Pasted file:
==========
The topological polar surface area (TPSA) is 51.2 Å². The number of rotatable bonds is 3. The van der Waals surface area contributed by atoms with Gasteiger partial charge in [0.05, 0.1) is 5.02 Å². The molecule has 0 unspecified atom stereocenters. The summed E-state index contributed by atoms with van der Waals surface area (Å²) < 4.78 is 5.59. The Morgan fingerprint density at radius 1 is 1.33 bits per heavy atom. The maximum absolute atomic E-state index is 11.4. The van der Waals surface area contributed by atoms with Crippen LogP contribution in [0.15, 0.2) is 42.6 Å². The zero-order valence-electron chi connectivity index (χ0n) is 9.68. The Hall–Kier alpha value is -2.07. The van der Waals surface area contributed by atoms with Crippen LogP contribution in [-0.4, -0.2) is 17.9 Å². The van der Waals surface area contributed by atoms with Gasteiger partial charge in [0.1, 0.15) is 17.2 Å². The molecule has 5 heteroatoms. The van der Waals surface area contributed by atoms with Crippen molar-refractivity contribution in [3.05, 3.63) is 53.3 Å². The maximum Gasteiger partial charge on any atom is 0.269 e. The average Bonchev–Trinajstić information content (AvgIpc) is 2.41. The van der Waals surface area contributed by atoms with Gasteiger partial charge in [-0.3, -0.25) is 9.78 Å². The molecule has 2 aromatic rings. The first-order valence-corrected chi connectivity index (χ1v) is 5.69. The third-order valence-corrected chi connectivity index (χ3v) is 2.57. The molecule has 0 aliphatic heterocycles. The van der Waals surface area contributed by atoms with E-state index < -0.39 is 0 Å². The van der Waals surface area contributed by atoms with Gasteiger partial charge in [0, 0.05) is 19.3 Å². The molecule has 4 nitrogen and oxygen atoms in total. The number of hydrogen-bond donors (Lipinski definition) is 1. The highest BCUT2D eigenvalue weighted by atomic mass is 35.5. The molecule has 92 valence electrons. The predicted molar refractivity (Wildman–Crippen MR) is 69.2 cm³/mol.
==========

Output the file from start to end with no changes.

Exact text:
The topological polar surface area (TPSA) is 51.2 Å². The number of rotatable bonds is 3. The van der Waals surface area contributed by atoms with Gasteiger partial charge in [0.05, 0.1) is 5.02 Å². The molecule has 0 unspecified atom stereocenters. The summed E-state index contributed by atoms with van der Waals surface area (Å²) < 4.78 is 5.59. The Morgan fingerprint density at radius 1 is 1.33 bits per heavy atom. The maximum absolute atomic E-state index is 11.4. The van der Waals surface area contributed by atoms with Crippen LogP contribution in [0.15, 0.2) is 42.6 Å². The zero-order valence-electron chi connectivity index (χ0n) is 9.68. The Hall–Kier alpha value is -2.07. The van der Waals surface area contributed by atoms with Crippen LogP contribution in [-0.4, -0.2) is 17.9 Å². The van der Waals surface area contributed by atoms with Gasteiger partial charge in [0.1, 0.15) is 17.2 Å². The molecule has 5 heteroatoms. The van der Waals surface area contributed by atoms with Crippen molar-refractivity contribution in [3.05, 3.63) is 53.3 Å². The maximum Gasteiger partial charge on any atom is 0.269 e. The average Bonchev–Trinajstić information content (AvgIpc) is 2.41. The van der Waals surface area contributed by atoms with Gasteiger partial charge in [-0.3, -0.25) is 9.78 Å². The molecule has 2 aromatic rings. The first-order valence-corrected chi connectivity index (χ1v) is 5.69. The third-order valence-corrected chi connectivity index (χ3v) is 2.57. The molecule has 0 aliphatic heterocycles. The van der Waals surface area contributed by atoms with E-state index < -0.39 is 0 Å². The van der Waals surface area contributed by atoms with Gasteiger partial charge in [0, 0.05) is 19.3 Å². The molecule has 4 nitrogen and oxygen atoms in total. The number of hydrogen-bond donors (Lipinski definition) is 1. The highest BCUT2D eigenvalue weighted by atomic mass is 35.5. The molecule has 92 valence electrons. The predicted molar refractivity (Wildman–Crippen MR) is 69.2 cm³/mol.